Why I am No Longer Gothic


Samantha McMullen
Arts & Reviews Editor

In High School, I was one of those girls with black, chipped nail polish and various strands of metal chains laced around layers of tutus. I was not a rebel or a vigilante, though I always wanted that Green Day song, “She’s a Rebel,” to be my theme song. Like any want-to-be rebel, I denied that I was Gothic. Instead I claimed to be “unique,” and that is something I think most people still strive for.

Every year in high school, my hair was a different color. The rebellion started freshman year, and not only was I the only one in my high school with striped tights, but I also had purple hair.

Sophomore year, my hair was “atomic red” and I took the main stage with rainbow socks and pleather skirts. Junior year, my hair was various shades of magenta and my corset collection had tripled. By senior year, my hair was ginger red and I graduated barefoot.

Now a second-year Art and Psychology double major at UC Santa Barbara, I look back at my high school self with envy. My wardrobe is filled with flowery hippie dresses, lace skirts and funky tights. I do still have my army boots, tutus and corsets, but it seems so much more inconvenient now to be Gothic.

My freshman year at UCSB, I found my natural hair color in the hair dye isle: “auburn.” I moved into a dorm and packed only the essentials: t-shirts, tank tops, and jeans—beach clothes. When I only had three or four classes per quarter and no job, my free time was spent studying at the beach so I figured, ‘Why should I bother getting all dolled up for one class when I will just be in my swim suit the rest of the day?’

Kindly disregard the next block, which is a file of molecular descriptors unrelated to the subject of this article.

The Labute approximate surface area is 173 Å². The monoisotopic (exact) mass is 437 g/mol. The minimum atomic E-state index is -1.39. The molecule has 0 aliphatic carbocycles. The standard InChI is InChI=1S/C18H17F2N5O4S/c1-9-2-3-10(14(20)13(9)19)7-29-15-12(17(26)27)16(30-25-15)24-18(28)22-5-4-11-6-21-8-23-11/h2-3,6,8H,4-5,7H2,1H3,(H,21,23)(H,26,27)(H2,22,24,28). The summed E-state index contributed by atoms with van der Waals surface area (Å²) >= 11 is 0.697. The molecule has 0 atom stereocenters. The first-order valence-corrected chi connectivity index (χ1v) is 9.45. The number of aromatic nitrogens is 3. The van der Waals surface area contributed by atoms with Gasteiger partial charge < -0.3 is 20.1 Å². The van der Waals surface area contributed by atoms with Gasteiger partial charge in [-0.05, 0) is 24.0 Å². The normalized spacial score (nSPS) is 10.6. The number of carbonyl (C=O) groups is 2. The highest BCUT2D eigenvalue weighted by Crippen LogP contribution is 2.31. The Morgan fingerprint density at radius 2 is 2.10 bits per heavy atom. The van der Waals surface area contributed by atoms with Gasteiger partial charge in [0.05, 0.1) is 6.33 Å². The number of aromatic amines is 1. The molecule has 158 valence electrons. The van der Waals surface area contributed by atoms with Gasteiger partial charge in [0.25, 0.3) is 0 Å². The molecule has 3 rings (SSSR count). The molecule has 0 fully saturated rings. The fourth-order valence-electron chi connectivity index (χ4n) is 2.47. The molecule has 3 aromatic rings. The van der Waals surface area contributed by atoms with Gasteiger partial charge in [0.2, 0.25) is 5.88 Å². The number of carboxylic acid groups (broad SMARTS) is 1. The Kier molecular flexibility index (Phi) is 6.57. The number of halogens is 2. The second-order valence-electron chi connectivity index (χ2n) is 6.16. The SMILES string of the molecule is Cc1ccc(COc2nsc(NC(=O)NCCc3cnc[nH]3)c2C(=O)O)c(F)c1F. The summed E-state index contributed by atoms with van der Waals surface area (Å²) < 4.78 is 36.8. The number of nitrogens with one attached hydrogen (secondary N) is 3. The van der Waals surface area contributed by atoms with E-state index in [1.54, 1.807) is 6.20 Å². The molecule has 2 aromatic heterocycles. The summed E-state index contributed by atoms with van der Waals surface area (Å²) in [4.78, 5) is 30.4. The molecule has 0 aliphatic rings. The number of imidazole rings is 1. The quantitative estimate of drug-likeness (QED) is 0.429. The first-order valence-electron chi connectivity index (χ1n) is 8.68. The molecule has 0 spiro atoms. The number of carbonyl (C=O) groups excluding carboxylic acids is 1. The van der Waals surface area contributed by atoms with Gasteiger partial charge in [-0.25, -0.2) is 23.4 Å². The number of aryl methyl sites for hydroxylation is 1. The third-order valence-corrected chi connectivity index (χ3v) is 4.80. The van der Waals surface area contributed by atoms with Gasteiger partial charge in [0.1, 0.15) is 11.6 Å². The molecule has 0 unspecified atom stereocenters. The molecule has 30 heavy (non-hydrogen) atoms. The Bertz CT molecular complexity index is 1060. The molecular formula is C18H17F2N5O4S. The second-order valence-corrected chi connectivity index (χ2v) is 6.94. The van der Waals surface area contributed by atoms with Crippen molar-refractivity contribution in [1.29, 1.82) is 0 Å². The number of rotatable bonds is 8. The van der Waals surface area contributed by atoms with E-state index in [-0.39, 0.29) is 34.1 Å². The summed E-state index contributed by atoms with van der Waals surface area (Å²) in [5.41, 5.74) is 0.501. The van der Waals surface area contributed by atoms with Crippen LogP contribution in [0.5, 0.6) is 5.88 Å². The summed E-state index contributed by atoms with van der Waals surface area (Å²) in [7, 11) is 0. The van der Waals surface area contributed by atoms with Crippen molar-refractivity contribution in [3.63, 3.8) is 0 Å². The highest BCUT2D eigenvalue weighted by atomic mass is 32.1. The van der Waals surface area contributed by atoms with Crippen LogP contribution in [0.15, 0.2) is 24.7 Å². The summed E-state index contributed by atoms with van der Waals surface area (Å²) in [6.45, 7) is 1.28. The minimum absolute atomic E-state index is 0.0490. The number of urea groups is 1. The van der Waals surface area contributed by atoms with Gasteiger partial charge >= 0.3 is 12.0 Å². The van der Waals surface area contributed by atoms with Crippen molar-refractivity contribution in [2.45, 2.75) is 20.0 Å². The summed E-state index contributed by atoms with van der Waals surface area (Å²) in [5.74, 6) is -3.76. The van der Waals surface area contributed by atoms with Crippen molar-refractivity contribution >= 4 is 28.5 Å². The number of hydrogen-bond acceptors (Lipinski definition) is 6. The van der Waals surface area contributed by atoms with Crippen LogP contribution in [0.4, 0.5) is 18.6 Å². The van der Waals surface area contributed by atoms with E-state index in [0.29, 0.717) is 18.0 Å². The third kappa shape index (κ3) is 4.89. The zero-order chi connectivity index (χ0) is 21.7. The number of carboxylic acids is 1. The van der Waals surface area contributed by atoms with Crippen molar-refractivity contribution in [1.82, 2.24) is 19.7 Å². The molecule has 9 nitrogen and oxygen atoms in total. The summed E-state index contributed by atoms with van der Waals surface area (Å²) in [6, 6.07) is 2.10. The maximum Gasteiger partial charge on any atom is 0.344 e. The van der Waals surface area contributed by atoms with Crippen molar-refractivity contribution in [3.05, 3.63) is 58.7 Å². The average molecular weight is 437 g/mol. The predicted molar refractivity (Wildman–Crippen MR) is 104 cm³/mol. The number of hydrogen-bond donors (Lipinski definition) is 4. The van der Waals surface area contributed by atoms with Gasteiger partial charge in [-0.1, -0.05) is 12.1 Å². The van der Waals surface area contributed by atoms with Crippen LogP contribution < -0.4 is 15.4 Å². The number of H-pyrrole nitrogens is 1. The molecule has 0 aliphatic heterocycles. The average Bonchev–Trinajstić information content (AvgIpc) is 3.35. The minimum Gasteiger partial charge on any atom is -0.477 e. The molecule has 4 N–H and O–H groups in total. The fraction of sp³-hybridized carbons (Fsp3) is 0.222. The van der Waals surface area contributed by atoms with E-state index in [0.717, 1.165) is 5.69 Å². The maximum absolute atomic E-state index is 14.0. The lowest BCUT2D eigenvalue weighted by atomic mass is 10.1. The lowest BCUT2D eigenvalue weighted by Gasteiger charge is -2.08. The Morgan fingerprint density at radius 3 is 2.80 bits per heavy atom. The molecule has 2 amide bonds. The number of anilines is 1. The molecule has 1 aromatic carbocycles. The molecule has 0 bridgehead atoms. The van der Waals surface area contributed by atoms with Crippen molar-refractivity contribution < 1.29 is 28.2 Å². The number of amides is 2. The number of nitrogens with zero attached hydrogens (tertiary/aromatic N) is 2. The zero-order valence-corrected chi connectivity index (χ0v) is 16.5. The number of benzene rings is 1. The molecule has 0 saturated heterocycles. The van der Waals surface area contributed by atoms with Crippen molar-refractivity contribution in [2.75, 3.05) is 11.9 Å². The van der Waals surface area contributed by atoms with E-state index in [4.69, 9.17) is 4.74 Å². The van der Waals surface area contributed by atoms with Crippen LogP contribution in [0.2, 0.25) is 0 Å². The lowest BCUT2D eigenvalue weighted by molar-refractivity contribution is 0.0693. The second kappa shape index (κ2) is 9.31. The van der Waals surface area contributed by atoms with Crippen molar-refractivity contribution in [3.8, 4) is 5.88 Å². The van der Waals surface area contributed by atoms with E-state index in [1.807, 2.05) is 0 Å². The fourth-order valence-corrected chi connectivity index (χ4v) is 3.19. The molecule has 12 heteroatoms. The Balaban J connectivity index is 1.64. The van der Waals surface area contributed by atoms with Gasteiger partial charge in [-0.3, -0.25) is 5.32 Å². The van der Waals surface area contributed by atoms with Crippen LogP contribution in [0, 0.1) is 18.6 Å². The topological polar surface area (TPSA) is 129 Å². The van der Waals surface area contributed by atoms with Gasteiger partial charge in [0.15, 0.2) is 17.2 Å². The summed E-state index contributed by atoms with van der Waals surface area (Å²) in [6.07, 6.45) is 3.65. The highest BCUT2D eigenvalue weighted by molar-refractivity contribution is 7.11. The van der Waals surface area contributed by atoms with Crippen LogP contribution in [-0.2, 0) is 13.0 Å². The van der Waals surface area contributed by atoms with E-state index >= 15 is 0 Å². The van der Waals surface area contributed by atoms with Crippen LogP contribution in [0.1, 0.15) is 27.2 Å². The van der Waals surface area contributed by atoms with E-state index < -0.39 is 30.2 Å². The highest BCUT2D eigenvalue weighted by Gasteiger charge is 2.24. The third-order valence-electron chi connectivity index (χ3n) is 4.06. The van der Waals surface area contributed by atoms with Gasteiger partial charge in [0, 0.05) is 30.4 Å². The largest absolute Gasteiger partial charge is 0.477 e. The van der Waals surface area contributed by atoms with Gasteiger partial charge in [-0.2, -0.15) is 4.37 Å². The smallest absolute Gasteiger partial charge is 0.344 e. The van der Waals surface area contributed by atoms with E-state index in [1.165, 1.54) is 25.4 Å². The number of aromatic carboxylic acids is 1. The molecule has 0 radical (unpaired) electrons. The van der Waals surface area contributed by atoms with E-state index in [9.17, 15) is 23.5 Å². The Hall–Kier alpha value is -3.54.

As a college sophomore with two jobs and an average of 18 units per quarter, it still doesn’t seem feasible. Even though I am sure the mega cleavage that my corsets give me would be appreciated by my male colleagues, I do not think it really says “professional,” and as someone who hopes to graduate without an enormous amount of debt, keeping a job is important to me.

On this particular day, I find myself dressed in black high heels, skinny jeans, a rainbow scarf, plain blue shirt, and a fitted leather jacket. It would seem from a passerby that I am not Gothic, nor ever was. As I walk to my classes among throngs of Forever 21-dressed girls, I miss the uniqueness that high school provided an easy setting for. Back then we thought we had it rough, but for many of us, a part-time job and homework were less important than picking out our outfits for the next day.

I suppose college helped me grow up in that respect. I used to feel like I let my rebellious self down and that if my “high school self” saw me now she’d call my “current self” a sellout. But that’s not the case. Instead of needing to label myself with obvious visuals, I let my work, my art, and my writing speak for itself. I no longer need to delight in “being” anything—Gothic or otherwise.

Instead, I can dress sexy and comfortable without being asked if I was an escapee from the Renaissance Fair. I do not think anyone should feel they must change their clothes to be a different person in different situations. I just add a little bit of craziness to my outfits and let my name be the only thing I’ll have to own up to.